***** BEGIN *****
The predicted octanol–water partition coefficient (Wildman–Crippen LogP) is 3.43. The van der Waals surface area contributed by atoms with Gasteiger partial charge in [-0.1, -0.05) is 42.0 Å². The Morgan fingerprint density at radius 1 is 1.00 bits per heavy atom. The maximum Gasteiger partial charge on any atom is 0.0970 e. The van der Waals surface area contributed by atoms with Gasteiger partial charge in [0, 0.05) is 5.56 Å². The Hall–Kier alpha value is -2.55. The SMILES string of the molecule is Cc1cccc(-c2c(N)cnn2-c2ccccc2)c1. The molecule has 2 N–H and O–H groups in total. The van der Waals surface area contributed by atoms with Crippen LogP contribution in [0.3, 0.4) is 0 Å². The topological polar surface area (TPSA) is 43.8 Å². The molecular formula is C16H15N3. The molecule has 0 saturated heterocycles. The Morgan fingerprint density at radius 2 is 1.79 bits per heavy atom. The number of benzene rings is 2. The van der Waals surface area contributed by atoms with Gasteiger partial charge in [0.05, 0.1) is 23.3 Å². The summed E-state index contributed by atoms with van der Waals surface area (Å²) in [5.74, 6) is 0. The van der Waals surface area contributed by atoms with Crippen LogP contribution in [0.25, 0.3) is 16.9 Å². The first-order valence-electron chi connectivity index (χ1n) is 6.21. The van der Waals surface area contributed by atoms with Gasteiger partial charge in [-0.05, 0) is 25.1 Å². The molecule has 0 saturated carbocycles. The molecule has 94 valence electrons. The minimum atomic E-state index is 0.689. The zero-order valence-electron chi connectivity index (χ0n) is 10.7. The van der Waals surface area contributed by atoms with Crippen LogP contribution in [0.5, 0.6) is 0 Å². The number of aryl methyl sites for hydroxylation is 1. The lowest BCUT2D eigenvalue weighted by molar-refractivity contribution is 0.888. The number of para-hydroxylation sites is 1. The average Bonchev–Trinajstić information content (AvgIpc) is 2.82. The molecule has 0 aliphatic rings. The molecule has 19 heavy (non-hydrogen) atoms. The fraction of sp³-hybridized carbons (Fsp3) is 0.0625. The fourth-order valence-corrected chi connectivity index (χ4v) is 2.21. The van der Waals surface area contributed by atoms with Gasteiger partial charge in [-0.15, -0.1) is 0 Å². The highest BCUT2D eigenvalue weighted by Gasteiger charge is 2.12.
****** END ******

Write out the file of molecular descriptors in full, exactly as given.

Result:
The predicted octanol–water partition coefficient (Wildman–Crippen LogP) is 3.43. The van der Waals surface area contributed by atoms with Gasteiger partial charge in [-0.1, -0.05) is 42.0 Å². The Morgan fingerprint density at radius 1 is 1.00 bits per heavy atom. The maximum Gasteiger partial charge on any atom is 0.0970 e. The van der Waals surface area contributed by atoms with Gasteiger partial charge in [0, 0.05) is 5.56 Å². The Hall–Kier alpha value is -2.55. The SMILES string of the molecule is Cc1cccc(-c2c(N)cnn2-c2ccccc2)c1. The molecule has 2 N–H and O–H groups in total. The van der Waals surface area contributed by atoms with Crippen LogP contribution in [0.3, 0.4) is 0 Å². The topological polar surface area (TPSA) is 43.8 Å². The molecular formula is C16H15N3. The molecule has 0 saturated heterocycles. The Morgan fingerprint density at radius 2 is 1.79 bits per heavy atom. The number of benzene rings is 2. The van der Waals surface area contributed by atoms with Gasteiger partial charge in [0.05, 0.1) is 23.3 Å². The summed E-state index contributed by atoms with van der Waals surface area (Å²) in [5.74, 6) is 0. The van der Waals surface area contributed by atoms with Crippen LogP contribution in [0.25, 0.3) is 16.9 Å². The first-order valence-electron chi connectivity index (χ1n) is 6.21. The van der Waals surface area contributed by atoms with Gasteiger partial charge in [-0.05, 0) is 25.1 Å². The molecule has 0 saturated carbocycles. The molecule has 94 valence electrons. The minimum atomic E-state index is 0.689. The zero-order valence-electron chi connectivity index (χ0n) is 10.7. The van der Waals surface area contributed by atoms with Crippen LogP contribution in [0.5, 0.6) is 0 Å². The number of aryl methyl sites for hydroxylation is 1. The lowest BCUT2D eigenvalue weighted by molar-refractivity contribution is 0.888. The number of para-hydroxylation sites is 1. The average Bonchev–Trinajstić information content (AvgIpc) is 2.82. The molecule has 0 aliphatic rings. The molecule has 19 heavy (non-hydrogen) atoms. The fraction of sp³-hybridized carbons (Fsp3) is 0.0625. The fourth-order valence-corrected chi connectivity index (χ4v) is 2.21. The van der Waals surface area contributed by atoms with Gasteiger partial charge in [-0.15, -0.1) is 0 Å². The highest BCUT2D eigenvalue weighted by Gasteiger charge is 2.12.